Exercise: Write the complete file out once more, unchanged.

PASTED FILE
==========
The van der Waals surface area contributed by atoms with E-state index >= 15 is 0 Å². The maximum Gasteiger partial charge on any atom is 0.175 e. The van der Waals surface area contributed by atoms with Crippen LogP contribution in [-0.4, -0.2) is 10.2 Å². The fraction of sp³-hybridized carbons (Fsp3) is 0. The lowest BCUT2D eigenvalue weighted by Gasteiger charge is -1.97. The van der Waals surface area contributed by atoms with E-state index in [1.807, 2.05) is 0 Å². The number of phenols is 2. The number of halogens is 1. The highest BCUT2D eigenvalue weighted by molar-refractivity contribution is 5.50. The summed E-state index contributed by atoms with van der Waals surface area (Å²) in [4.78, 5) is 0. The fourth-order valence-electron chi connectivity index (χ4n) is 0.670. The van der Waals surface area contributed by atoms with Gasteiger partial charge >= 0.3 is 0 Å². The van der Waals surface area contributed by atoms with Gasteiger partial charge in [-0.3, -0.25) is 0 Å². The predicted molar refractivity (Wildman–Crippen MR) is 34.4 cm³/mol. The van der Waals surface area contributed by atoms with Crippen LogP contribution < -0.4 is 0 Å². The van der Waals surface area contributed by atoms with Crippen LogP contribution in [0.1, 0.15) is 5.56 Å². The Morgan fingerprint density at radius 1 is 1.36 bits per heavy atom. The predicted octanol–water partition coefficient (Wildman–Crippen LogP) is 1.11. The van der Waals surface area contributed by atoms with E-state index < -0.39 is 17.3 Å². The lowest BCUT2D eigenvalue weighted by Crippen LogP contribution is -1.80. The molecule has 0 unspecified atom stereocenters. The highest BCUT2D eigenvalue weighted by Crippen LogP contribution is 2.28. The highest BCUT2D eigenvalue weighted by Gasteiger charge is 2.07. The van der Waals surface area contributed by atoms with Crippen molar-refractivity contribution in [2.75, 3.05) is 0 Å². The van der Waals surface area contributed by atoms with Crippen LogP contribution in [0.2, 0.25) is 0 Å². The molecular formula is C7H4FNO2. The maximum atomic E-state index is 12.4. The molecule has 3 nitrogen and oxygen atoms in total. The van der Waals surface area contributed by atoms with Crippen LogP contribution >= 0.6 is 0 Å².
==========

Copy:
The van der Waals surface area contributed by atoms with E-state index >= 15 is 0 Å². The maximum Gasteiger partial charge on any atom is 0.175 e. The van der Waals surface area contributed by atoms with Crippen LogP contribution in [-0.4, -0.2) is 10.2 Å². The fraction of sp³-hybridized carbons (Fsp3) is 0. The lowest BCUT2D eigenvalue weighted by Gasteiger charge is -1.97. The van der Waals surface area contributed by atoms with E-state index in [1.807, 2.05) is 0 Å². The number of phenols is 2. The number of halogens is 1. The highest BCUT2D eigenvalue weighted by molar-refractivity contribution is 5.50. The summed E-state index contributed by atoms with van der Waals surface area (Å²) in [4.78, 5) is 0. The fourth-order valence-electron chi connectivity index (χ4n) is 0.670. The van der Waals surface area contributed by atoms with Gasteiger partial charge >= 0.3 is 0 Å². The van der Waals surface area contributed by atoms with Gasteiger partial charge in [-0.3, -0.25) is 0 Å². The predicted molar refractivity (Wildman–Crippen MR) is 34.4 cm³/mol. The van der Waals surface area contributed by atoms with Crippen LogP contribution < -0.4 is 0 Å². The van der Waals surface area contributed by atoms with Crippen LogP contribution in [0.1, 0.15) is 5.56 Å². The Morgan fingerprint density at radius 1 is 1.36 bits per heavy atom. The predicted octanol–water partition coefficient (Wildman–Crippen LogP) is 1.11. The van der Waals surface area contributed by atoms with E-state index < -0.39 is 17.3 Å². The lowest BCUT2D eigenvalue weighted by Crippen LogP contribution is -1.80. The molecule has 0 unspecified atom stereocenters. The highest BCUT2D eigenvalue weighted by Crippen LogP contribution is 2.28. The highest BCUT2D eigenvalue weighted by Gasteiger charge is 2.07. The van der Waals surface area contributed by atoms with Crippen molar-refractivity contribution in [2.75, 3.05) is 0 Å². The van der Waals surface area contributed by atoms with Crippen LogP contribution in [0.2, 0.25) is 0 Å². The molecular formula is C7H4FNO2. The maximum atomic E-state index is 12.4. The molecule has 3 nitrogen and oxygen atoms in total. The van der Waals surface area contributed by atoms with Crippen LogP contribution >= 0.6 is 0 Å².